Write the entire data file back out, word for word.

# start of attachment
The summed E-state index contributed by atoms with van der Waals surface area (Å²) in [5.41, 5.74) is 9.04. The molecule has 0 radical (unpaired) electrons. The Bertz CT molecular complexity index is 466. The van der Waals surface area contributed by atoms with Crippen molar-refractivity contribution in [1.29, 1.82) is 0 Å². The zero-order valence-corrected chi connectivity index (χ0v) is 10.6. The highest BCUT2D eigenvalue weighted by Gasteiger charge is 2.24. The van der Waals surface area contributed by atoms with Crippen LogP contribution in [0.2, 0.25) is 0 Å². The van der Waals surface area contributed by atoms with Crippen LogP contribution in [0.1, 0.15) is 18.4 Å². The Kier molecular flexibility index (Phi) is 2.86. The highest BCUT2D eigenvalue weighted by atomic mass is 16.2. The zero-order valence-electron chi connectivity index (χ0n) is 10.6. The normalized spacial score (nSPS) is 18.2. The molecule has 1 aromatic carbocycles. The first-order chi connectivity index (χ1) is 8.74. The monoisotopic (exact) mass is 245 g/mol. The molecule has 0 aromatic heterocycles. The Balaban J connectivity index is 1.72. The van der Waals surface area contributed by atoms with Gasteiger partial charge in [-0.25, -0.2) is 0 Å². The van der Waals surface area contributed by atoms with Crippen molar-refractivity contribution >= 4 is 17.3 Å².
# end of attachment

The summed E-state index contributed by atoms with van der Waals surface area (Å²) in [5.41, 5.74) is 9.04. The molecule has 0 radical (unpaired) electrons. The Bertz CT molecular complexity index is 466. The van der Waals surface area contributed by atoms with Crippen molar-refractivity contribution in [1.29, 1.82) is 0 Å². The zero-order valence-corrected chi connectivity index (χ0v) is 10.6. The highest BCUT2D eigenvalue weighted by Gasteiger charge is 2.24. The van der Waals surface area contributed by atoms with Crippen LogP contribution in [0.2, 0.25) is 0 Å². The van der Waals surface area contributed by atoms with Crippen LogP contribution in [0.1, 0.15) is 18.4 Å². The Kier molecular flexibility index (Phi) is 2.86. The highest BCUT2D eigenvalue weighted by atomic mass is 16.2. The zero-order valence-electron chi connectivity index (χ0n) is 10.6. The normalized spacial score (nSPS) is 18.2. The molecule has 1 aromatic carbocycles. The first-order chi connectivity index (χ1) is 8.74. The monoisotopic (exact) mass is 245 g/mol. The molecule has 0 aromatic heterocycles. The Balaban J connectivity index is 1.72. The van der Waals surface area contributed by atoms with Gasteiger partial charge in [-0.25, -0.2) is 0 Å². The van der Waals surface area contributed by atoms with Crippen molar-refractivity contribution >= 4 is 17.3 Å².